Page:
Mitsukazu Mihara’s Early Works
The third story, “The Sunflower Quality of an Integrated Circuit”, revolves around Vanilla, a mechanical servant or “doll” in the employ of a rich old man and his younger gold-digging wife. The old man buys Vanilla because she will do the housekeeping tasks that his wife won’t do and she shows him an innocent loyalty that his wife refuses to. The old man treats Vanilla as if she were a person, talking with her and having tea with her in the sunflower garden. A quiet, trusting relationship between the two develops, mostly due to the fact that the old man doesn’t feel judged by Vanilla. Meanwhile, the young wife physically and verbally abuses Vanilla, and even lets her boyfriend use Vanilla sexually. Because she is a machine, Vanilla takes all of this ill-treatment without complaint.
Eventually, the old man demands a divorce from his greedy wife so that he can live in peace with Vanilla. Enraged, his wife kills him and orders Vanilla to bury his body in the garden. Vanilla obeys as she has been programmed to do. At this point, the reader almost feels betrayed by Vanilla for having followed her programming. But how can she help but betray, when she is only a doll, a smarty dressed automaton? The reader is left with some comfort, however; Vanilla confronts the wife about what she has done, asking “That was Master, wasn’t it?” sparking a jarring look of guilt on the face of the wife, a character that had, up until that point, been emotionally unburdened by her horrible actions .
Interestingly, Mihara’s robot servant Vanilla seems less like an Asimov creation and more like a little girl’s doll come to life – she changes from one adorable outfit to another and one cute hairstyle to the next in the course of the story, perhaps fulfilling the female reader’s fashion fantasies much like a Barbie doll. This constant wardrobe change is characteristic of Mihara’s work, and it serves to emphasize Vanilla’s femininity – for she embodies the perfect woman, intent on housework and pleasing her man, the foil to the old man’s wife.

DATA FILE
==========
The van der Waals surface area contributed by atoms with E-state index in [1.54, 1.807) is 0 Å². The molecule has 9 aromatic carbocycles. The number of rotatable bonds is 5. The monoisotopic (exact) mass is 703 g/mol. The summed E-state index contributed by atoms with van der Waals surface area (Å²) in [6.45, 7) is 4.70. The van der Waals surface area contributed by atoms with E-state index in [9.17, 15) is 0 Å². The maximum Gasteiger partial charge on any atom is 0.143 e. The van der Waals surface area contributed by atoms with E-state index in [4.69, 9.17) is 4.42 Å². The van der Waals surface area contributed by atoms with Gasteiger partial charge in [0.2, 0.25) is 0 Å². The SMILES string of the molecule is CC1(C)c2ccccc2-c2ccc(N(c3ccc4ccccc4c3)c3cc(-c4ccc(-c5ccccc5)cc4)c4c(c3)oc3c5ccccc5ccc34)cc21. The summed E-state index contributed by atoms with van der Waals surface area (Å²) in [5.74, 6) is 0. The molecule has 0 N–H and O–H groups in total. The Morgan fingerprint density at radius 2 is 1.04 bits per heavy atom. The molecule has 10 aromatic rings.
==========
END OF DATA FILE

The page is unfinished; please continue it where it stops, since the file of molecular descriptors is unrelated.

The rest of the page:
But the end of the story does not really advocate for one or the other; the beautiful but vain wife is not the ideal mate, but neither is Vanilla, for although she represents ideal femininity, she is inhuman, indifferent, and, due to her inherent nature, she ultimately betrays. Perhaps what Mihara is suggesting is that neither of these women is truly real. Perhaps even the condition of being gendered as female is unreal as it is, for the most part, a social construction that is apart from biological function.
There are other wonderful stories in this volume that explore equally jarring science fiction realities, and I highly recommend this volume to anyone who loves speculative fiction and strong visuals. I will be discussing more of Mitzukazu Mihara’s work later, and share with you some beautiful doll-related pictures from some of her art books. Look forward to it!